Personalized Medicine

Prediction of the efficacy of novel therapies in cancer

Prof. Keren Yizhak and Ofir Shorer, Ruth and Bruce Rappaport Faculty of Medicine and The Rappaport Family Institute for Research in the Medical Sciences at the Technion – Israel Institute of Technology

A study done at the Technion shows that cell typing based on the expression of the metabolic genes enables prediction of the patient’s response to immunotherapy. Based on this discovery, the researchers created a tool to predict which patients will respond to this therapy, emphasizing the importance of metabolism in the tumor microenvironment.

The introduction of immune checkpoint inhibitors (ICI) anti-cancer drugs is one of the most important revolutions in cancer medicine. These drugs are designed to deactivate a natural immune mechanism that can work against patients in the case of a cancerous tumor.

Prof. Keren Yizhak

Prof. Keren Yizhak


The immune mechanism in question is a network of “immune checkpoints.” Its role, under normal conditions, is to prevent the immune system from reacting with excessive force that could damage healthy cells. In other words, it is a mechanism that regulates the immune system.

However, when faced with a cancerous tumor, that same mechanism may prevent the immune system from attacking the cancer cells. This is the background against which ICI drugs were developed: these drugs deactivate this mechanism, thereby “freeing” the immune system to attack the cancer cells. These drugs have caused a revolution in cancer medicine, leading to inhibition of tumor growth in many kinds of cancer.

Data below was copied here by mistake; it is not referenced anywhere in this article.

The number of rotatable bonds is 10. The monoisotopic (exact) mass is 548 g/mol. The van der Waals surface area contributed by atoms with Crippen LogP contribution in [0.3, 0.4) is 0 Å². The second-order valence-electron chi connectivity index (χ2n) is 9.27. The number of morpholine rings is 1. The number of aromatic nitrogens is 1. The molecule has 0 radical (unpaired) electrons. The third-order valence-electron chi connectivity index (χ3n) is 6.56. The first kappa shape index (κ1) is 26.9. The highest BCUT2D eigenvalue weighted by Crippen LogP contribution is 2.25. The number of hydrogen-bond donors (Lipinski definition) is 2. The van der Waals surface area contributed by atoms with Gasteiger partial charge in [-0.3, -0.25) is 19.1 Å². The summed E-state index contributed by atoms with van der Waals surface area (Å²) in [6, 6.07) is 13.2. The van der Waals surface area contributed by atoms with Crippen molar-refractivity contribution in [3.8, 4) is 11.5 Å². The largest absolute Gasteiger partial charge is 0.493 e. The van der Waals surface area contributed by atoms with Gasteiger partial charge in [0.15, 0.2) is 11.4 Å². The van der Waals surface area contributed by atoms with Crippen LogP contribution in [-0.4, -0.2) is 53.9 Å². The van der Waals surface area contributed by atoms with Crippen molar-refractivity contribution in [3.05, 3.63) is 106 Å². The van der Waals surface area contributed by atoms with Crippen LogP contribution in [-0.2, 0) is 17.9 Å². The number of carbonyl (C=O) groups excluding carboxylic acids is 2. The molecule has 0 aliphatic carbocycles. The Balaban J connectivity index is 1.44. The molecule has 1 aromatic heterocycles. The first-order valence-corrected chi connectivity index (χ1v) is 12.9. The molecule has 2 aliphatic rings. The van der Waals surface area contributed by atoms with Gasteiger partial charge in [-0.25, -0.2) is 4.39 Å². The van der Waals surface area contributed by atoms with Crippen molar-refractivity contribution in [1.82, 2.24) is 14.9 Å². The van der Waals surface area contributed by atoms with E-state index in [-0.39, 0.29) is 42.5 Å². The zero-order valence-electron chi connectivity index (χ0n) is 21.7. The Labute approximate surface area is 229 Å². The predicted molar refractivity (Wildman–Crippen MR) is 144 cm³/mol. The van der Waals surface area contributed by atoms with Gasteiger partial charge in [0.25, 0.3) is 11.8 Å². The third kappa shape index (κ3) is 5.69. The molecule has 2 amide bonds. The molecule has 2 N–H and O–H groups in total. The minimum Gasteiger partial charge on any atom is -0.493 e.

Still, these drugs are effective in less than 40% of patients. The rest of the patients suffer from side effects of the drug without enjoying any benefit. While there have been efforts to determine in advance whether or not the drugs will be effective for specific patients, current tools for doing so – for example, based on a genetic signature or the amount of different cells, – are not accurate.

Ofir Shorer

Ofir Shorer


Researchers at the Technion – Israel Institute of Technology have developed a new tool for this type of assessment, based on the metabolism of immune cells in the tumor microenvironment. Since cancer cells and the immune system cells are found in the same environment, they are fighting for resources. Quantifying their metabolic demands enables successful prediction of the effect of ICI drugs on the individual patient. To accomplish that they analyzed single-cell RNA-sequencing of 1,700 metabolic genes, taken from more than one million immune cells of cancer patients treated with ICI. . .

Link to the study:

The study was supported by the Ministry of Science and Technology, the Israel Science Foundation (ISF) and The Bruce & Ruth Rappaport Cancer Research Center.

Prof. Keren Yizhak is a faculty member at the Ruth and Bruce Rappaport Faculty of Medicine and at the Henry and Marilyn Taub Faculty of Computer Science. Ofir Shorer is a graduate of the Technion’s Excellence Program and is currently a doctoral student in the prestigious M.D./Ph.D. track, which combines a research doctorate with clinical studies, under the guidance of Prof. Yizhak.